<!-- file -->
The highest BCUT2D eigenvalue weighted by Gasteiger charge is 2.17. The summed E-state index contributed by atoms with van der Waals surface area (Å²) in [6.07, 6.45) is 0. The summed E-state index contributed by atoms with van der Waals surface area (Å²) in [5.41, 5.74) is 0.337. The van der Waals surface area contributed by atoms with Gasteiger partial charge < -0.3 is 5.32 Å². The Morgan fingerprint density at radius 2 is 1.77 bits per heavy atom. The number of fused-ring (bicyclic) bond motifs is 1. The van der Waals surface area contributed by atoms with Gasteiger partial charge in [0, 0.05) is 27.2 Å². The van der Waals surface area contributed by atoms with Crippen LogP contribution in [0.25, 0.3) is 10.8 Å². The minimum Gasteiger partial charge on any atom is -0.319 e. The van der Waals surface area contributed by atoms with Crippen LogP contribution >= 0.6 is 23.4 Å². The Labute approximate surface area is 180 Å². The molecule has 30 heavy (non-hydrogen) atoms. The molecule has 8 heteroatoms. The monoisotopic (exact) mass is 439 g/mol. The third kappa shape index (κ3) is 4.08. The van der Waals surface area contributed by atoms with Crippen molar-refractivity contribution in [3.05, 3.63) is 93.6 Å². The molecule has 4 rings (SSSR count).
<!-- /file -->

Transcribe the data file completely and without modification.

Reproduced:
The highest BCUT2D eigenvalue weighted by Gasteiger charge is 2.17. The summed E-state index contributed by atoms with van der Waals surface area (Å²) in [6.07, 6.45) is 0. The summed E-state index contributed by atoms with van der Waals surface area (Å²) in [5.41, 5.74) is 0.337. The van der Waals surface area contributed by atoms with Gasteiger partial charge < -0.3 is 5.32 Å². The Morgan fingerprint density at radius 2 is 1.77 bits per heavy atom. The number of fused-ring (bicyclic) bond motifs is 1. The van der Waals surface area contributed by atoms with Gasteiger partial charge in [0, 0.05) is 27.2 Å². The van der Waals surface area contributed by atoms with Crippen LogP contribution in [0.25, 0.3) is 10.8 Å². The minimum Gasteiger partial charge on any atom is -0.319 e. The van der Waals surface area contributed by atoms with Crippen LogP contribution >= 0.6 is 23.4 Å². The Labute approximate surface area is 180 Å². The molecule has 30 heavy (non-hydrogen) atoms. The molecule has 8 heteroatoms. The monoisotopic (exact) mass is 439 g/mol. The third kappa shape index (κ3) is 4.08. The van der Waals surface area contributed by atoms with Crippen molar-refractivity contribution in [3.05, 3.63) is 93.6 Å². The molecule has 4 rings (SSSR count).